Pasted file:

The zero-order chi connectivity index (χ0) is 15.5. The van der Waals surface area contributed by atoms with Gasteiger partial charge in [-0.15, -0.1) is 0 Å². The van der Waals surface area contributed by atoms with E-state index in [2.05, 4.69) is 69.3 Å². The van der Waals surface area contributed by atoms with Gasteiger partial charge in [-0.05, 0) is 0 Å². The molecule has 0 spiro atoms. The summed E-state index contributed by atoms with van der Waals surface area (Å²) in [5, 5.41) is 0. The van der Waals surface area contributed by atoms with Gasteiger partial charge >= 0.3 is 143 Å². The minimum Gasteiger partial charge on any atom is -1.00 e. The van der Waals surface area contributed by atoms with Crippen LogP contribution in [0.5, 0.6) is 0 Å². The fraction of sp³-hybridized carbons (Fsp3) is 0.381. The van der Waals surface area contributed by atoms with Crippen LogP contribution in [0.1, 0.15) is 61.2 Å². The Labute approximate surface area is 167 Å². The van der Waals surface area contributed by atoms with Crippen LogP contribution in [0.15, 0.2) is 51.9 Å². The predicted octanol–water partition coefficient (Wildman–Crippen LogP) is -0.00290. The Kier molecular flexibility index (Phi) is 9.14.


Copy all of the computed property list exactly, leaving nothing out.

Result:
The zero-order chi connectivity index (χ0) is 15.5. The van der Waals surface area contributed by atoms with Gasteiger partial charge in [-0.15, -0.1) is 0 Å². The van der Waals surface area contributed by atoms with E-state index in [2.05, 4.69) is 69.3 Å². The van der Waals surface area contributed by atoms with Gasteiger partial charge in [-0.05, 0) is 0 Å². The molecule has 0 spiro atoms. The summed E-state index contributed by atoms with van der Waals surface area (Å²) in [5, 5.41) is 0. The van der Waals surface area contributed by atoms with Gasteiger partial charge >= 0.3 is 143 Å². The minimum Gasteiger partial charge on any atom is -1.00 e. The van der Waals surface area contributed by atoms with Crippen LogP contribution in [0.5, 0.6) is 0 Å². The fraction of sp³-hybridized carbons (Fsp3) is 0.381. The van der Waals surface area contributed by atoms with Crippen LogP contribution in [0.1, 0.15) is 61.2 Å². The Labute approximate surface area is 167 Å². The van der Waals surface area contributed by atoms with Crippen LogP contribution in [0.15, 0.2) is 51.9 Å². The predicted octanol–water partition coefficient (Wildman–Crippen LogP) is -0.00290. The Kier molecular flexibility index (Phi) is 9.14.